Thursday, December 15, 2011

Hong Kong-Bird flu fears for clerk #h5n1 #birdflu

Bird flu fears for clerk

Mary Ann Benitez

Friday, December 16, 2011
A school clerk who picked up a sick gull later found to have bird flu is undergoing hospital tests after suffering flu symptoms.

The woman's son, 11, who also developed a fever and cough but recovered, was also last night in isolation at Princess Margaret Hospital. The school is closed today for disinfection.
The clerk, 48, was not wearing gloves or a mask when she picked up the black-headed gull on Tuesday at Chiu Lut Sau Memorial Secondary School in Yuen Long. She put the bird in a box in the school office before it was collected by the Agriculture, Fisheries and Conservation Department.
She developed fever, a sore throat and diarrhea the next day and consulted a doctor yesterday. The woman is in isolation after being admitted to Princess Margaret for further testing for the H5 avian influenza virus. Results are expected today.

In preliminary tests the bird, which died on Wednesday, was found to have H5. Centre for Health Protection controller Thomas Tsang Ho-fai said the chance of catching avian flu H5N1 through migratory birds is small.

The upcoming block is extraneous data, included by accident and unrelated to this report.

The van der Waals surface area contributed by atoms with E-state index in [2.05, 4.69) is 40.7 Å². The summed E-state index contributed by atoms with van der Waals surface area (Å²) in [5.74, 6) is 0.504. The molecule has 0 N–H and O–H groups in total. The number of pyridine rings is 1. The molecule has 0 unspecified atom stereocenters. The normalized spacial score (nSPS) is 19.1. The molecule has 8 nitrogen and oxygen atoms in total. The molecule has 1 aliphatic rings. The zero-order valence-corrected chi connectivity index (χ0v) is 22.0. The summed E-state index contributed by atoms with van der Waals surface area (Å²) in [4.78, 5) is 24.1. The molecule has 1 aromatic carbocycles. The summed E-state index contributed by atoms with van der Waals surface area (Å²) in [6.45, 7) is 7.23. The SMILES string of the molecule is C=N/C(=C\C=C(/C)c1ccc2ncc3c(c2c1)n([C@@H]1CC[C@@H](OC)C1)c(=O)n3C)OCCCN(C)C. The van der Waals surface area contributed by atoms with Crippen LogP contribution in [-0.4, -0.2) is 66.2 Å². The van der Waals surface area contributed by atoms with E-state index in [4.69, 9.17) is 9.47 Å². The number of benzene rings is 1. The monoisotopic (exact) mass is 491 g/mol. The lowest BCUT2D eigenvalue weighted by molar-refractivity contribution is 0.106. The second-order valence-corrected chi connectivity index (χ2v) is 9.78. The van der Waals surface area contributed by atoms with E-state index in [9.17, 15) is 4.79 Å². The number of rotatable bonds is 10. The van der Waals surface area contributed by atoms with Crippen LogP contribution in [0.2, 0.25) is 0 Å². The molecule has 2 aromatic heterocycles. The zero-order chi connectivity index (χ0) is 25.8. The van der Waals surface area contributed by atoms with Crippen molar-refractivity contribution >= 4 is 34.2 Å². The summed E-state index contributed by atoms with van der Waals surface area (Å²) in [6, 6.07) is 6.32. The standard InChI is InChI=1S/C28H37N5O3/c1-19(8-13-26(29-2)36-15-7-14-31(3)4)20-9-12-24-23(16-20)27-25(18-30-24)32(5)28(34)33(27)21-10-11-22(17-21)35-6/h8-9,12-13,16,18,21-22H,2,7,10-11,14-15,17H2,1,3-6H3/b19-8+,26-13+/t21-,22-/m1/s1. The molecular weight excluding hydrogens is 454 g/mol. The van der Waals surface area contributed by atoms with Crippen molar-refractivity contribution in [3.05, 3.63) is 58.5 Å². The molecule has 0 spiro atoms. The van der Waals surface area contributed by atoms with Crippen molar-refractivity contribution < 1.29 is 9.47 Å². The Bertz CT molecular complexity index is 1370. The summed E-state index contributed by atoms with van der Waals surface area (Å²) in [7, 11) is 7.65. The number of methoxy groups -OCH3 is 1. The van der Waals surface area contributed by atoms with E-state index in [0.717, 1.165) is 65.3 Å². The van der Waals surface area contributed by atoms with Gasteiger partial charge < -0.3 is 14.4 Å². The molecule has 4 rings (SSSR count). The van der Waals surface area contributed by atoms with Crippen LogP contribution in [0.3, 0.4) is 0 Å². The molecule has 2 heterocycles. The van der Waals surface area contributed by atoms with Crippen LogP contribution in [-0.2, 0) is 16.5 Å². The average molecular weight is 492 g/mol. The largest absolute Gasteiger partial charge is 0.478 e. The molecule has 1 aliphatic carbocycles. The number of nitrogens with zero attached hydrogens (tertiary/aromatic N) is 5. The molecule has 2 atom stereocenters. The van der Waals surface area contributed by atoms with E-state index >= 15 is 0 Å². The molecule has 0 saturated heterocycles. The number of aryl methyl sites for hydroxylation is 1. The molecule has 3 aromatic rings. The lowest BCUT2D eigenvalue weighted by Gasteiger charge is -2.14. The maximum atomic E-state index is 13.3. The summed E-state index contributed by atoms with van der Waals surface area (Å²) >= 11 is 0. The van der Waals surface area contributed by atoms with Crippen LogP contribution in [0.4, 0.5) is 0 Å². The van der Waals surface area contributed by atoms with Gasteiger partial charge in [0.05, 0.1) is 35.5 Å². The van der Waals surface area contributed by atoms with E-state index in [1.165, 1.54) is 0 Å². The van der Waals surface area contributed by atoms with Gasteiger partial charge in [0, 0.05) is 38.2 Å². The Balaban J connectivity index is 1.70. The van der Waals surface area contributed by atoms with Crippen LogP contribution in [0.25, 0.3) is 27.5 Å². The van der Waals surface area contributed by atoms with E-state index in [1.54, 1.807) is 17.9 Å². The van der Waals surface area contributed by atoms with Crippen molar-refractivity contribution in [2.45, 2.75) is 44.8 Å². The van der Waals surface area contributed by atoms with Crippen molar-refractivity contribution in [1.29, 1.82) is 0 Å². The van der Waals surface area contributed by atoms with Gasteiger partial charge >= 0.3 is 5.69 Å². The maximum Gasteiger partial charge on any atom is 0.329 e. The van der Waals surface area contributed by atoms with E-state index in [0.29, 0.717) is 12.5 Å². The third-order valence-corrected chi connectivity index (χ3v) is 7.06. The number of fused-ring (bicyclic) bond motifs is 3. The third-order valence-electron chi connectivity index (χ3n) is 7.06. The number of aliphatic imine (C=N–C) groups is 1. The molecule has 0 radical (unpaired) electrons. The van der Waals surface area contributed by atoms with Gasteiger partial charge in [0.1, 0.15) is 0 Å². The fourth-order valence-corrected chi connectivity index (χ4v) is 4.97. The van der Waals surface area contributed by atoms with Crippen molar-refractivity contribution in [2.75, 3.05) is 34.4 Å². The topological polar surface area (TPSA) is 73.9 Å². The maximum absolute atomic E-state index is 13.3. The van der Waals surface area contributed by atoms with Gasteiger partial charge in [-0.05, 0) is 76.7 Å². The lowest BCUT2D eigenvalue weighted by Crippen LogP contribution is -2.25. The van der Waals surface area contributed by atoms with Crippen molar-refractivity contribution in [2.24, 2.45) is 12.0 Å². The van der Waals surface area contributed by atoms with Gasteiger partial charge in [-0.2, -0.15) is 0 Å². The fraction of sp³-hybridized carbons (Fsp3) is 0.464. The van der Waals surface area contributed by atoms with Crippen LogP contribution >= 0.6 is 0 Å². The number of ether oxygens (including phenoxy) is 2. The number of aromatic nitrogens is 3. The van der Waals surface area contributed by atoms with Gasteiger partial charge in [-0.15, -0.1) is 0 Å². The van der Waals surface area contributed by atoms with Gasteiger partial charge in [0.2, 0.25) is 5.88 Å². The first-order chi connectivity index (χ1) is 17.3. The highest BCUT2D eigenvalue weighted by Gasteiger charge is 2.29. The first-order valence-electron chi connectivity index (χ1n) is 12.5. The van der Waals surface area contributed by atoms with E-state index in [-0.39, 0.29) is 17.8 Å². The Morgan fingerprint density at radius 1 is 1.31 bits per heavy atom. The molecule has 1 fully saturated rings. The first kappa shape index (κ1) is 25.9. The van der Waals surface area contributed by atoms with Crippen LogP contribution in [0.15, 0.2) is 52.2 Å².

"We did not notice any rise or any occurrence of human H5 cases in connection with H5 birds. The key thing is the exposure. If people are careful, if they do not pick up dead birds with their bare hands, the chance of getting H5N1 is quite minimal," Tsang said.
The woman has not traveled outside Hong Kong recently. The center has identified six people the patient was in contact with and none has symptoms of the disease.
Her son had a fever and cough on Tuesday. Although recovered, he is in isolation as a precaution. The center will assess the need for further class suspensions, a spokesman said.
An AFCD spokesman said the black-headed gull is a common winter visitor.
Four chicken farms within three kilometers of where the bird was found were inspected and no symptoms of bird flu were found among the chickens. The farms will be put under enhanced surveillance.

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